white guy

edited to add: This is not made up, this is 100% true. Maybe later I’ll go get him to pose for a picture.

I saw one of our friends, he arrived in his Prius and was listening to public radio. He had a coffee cup in the car, left-over from lunch at an expensive sandwich shop. After he took a quick call on his iphone, we talked about how the weather isn’t going to be conducive to cycling this weekend. We didn’t talk about his divorce, he needed to take his dog to playgroup. I forgot to ask if he’d be finished with his kitchen renovation before softball season starts. Then I sat on the curb and laughed until my spleen nearly ruptured.

12 thoughts on “white guy

  1. Faith

    I saw one friends, he arrived in his tricked out Cadillac and was listening to 50 Cent on the giant speaker he had installed at the Pep Boys last week. He had an empty 40 of some sort in the car and some Popeye’s chicken wrappers on the dash board. After he took a quick call from a member of his posse, we talked about how the weather might interfere with his basketball practice. We didn’t talk about his parole, he needed to visit his 3 baby-mommas. I forgot to ask if he’d be finished with his child supporte payments before his next court date. Then I sat on the curb waiting to be shot by Al Sharpton.

  2. rebecca

    Faith: I fail to see how my description of our friend compares in any way to your litany of stereotypes. Unless that actually describes someone you know, I don’t see your point.

  3. JP

    Now I’m enraged and delighted. Seriously. Stereotypes are preconceived judgements. We all do it. It’s how we generalize our understanding of a race, ethnicity, gender, etc. The problem is no one fits neatly into the established stereotypes. It’s impossible. Thankfully. I have black friends and relatives and none of them fit into the ugly stereotype that Faith has laid out before us. (I’ll assume it is satirical in nature?) I also have many white guy friends who don’t fit into Rebecca’s stereotype of an actual white guy.

    For some reason there is comfort in lumping people into types. I’m uncomfortable with that. I drive a truck – no i don’t have a confederate flag or a shotgun rack in it. I am a straight male – no I don’t like strip clubs. I could go on and on. Every generalization needs to be qualified. “Stuff SOME white people like” is less grating. But once you do that it isn’t inflammatory and then the fun is lost.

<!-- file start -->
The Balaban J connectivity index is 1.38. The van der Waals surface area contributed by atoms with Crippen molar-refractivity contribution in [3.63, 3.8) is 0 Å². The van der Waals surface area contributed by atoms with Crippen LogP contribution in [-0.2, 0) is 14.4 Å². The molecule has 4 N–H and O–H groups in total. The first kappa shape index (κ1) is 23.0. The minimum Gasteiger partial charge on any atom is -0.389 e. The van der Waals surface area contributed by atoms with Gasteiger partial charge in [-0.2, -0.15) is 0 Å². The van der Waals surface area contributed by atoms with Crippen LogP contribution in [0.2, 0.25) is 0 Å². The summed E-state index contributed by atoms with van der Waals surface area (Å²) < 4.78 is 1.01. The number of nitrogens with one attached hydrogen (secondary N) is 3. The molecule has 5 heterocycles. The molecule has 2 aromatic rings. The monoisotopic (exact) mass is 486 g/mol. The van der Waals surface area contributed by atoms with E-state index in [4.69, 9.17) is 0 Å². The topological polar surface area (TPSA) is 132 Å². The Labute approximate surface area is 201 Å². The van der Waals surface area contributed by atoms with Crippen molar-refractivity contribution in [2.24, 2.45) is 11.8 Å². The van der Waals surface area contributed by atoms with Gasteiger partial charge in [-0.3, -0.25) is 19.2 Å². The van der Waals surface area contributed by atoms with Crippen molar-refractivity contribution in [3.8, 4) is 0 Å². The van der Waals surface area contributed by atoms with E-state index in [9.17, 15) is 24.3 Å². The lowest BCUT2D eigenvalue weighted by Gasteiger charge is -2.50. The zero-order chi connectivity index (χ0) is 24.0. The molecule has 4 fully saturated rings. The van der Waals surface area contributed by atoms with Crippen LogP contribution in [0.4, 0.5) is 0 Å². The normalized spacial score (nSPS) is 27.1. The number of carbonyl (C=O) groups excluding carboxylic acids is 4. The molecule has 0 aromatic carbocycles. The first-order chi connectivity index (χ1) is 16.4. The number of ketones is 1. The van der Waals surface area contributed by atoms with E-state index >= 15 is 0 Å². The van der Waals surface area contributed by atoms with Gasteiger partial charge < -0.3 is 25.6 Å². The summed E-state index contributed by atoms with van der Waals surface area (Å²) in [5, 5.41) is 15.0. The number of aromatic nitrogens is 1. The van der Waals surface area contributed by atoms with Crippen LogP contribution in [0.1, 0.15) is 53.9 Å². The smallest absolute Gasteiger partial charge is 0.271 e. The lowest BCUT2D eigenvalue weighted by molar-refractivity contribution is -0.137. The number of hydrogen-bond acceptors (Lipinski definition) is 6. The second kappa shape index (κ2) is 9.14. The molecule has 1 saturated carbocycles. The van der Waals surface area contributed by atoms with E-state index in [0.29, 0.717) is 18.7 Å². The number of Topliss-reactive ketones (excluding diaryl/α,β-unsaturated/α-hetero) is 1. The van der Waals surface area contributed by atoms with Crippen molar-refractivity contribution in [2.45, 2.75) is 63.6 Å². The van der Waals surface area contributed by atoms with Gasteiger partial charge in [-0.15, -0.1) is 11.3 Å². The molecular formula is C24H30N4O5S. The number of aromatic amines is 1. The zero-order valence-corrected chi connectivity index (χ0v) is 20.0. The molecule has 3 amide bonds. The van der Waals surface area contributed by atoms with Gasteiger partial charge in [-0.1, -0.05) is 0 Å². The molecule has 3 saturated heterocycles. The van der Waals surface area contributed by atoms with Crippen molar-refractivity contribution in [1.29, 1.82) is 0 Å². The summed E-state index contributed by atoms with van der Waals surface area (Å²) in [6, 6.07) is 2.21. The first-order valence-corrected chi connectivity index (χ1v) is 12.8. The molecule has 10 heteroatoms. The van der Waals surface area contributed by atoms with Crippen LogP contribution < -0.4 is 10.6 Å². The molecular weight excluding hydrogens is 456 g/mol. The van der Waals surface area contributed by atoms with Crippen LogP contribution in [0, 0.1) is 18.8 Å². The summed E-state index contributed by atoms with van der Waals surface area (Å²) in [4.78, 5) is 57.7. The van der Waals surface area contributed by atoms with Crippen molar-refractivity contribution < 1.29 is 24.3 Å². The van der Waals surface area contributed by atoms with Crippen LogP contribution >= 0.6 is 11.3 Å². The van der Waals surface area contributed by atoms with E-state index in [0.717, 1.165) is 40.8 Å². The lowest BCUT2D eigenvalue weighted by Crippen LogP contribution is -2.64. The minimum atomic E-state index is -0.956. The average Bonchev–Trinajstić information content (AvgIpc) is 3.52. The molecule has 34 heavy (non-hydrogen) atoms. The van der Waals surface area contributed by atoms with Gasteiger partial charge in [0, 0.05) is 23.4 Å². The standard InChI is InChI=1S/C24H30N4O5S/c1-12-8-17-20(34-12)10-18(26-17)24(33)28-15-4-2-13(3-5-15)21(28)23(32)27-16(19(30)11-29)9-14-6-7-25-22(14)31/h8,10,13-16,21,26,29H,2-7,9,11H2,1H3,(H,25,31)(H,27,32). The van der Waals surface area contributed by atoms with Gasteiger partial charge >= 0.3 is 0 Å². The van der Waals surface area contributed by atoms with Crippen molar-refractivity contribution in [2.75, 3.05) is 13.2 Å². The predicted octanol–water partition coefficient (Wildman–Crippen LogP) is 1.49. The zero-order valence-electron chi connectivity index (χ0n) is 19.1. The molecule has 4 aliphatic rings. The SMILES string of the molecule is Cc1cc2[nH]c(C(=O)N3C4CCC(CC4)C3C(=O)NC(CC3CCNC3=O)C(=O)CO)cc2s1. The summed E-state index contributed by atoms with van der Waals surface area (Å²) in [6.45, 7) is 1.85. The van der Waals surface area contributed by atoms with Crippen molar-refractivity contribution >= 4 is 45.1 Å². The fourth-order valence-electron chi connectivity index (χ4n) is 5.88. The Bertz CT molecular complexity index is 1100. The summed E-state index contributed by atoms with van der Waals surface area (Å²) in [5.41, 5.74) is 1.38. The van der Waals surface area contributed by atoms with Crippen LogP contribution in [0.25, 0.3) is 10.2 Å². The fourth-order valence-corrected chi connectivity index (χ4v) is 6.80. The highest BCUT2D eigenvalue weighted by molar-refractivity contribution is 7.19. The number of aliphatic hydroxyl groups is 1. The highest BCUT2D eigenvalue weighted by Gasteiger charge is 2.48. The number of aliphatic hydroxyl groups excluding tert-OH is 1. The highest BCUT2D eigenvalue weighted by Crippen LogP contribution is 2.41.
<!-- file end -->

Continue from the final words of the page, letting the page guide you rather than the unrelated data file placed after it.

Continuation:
Having said all of that – Cops love donuts.

  4. rebecca

    I will let Faith speak for herself, but I believe I owe her an apology for reflexively accusing her via email of being racist when I think she was trying to make a more nuanced point.

    My dad was a cop. He loved donuts. <---also 100% true

  5. Faith

    As I told Rebecca when she questioned me prior to approving my comment, it was meant to illustrate that the reaction to “things ______ people like” where ____________ doesn’t equal white will always be subject to different standards and will illicit immediate “racist” calls.

    As for my comment, it was based on an amalgam of: (1) people I know; (2) people I have observed during my 15+ years as a resident of NYC; (3) people I have seen on TV; and (4) a scan of various myspace pages. If we’re talking stereotype, we’re talking an amalgam, and that’s what I was trying to demonstrate.

    I had no idea at the time that Rebecca’s post was something that actually happened. That perhaps makes my comment wrongly placed.

    Anyway, how about Hil’s latest pants suit?

  6. rebecca

    I would still say that your example is racist if not in intent than in execution had I not made sure you knew I was writing about an actual person and had you not explained. I still argue it’s different to compare and actual person (regardless of race or religion) to a fictional one (again, regardless of race or religion).

    Absolutely stereotypes are easy and convenient and start out with grains of truth, and absolutely they’re wrong, and absolutely we all rely on them all the time whether we mean to or not.

  7. Faith

    I still argue it’s different to compare and actual person (regardless of race or religion) to a fictional one (again, regardless of race or religion).

    I totally agree. I thought you were continuing to highlight the Stuff White People Like site, not (as I later realized) telling a true story. I don’t think that site is telling a true story about an actual person, and therefore equally subject to claims of racism, even if some of it is true for some white people.

    Let’s get back to talking meat. I wrote a lovely post last night about bacon.

  8. JP

    I hope the post about bacon was not about cops (who incidentally love donuts). That would round out the wrongness.

    And it it me or do people in general confuse racism with prejudice? You can be a bigot and harbor many prejudicial views without being a racist. A janitor who expresses prejudice is not necessarily a racist.
    A racist would be someone who is exclusionary towards other races based on their perceived racial superiority. An obvious example – a person of a particular race prevents someone of another race from a position because of their race.

    Maybe we should just talk about Arby’s?

  9. Beezel Agentus

    hmmm…my first reaction is to ask why no one noticed the “true story” in the original posting before commenting. My second is to note that, really, it could be any race with the “yuppie” tag attached, or perhaps “early adopter” or other such thing. Race isn’t really relevant, it seems to match up to many people in major metropolitan cities.

  10. rebecca

    Pete – good points. Also, I thought arby’s was gone, but there’s one still around here. Who knew? Well, obviously, other people. But it was news to me.

    Evil – I added the true story part later – it wasn’t obvious when I first posted it.

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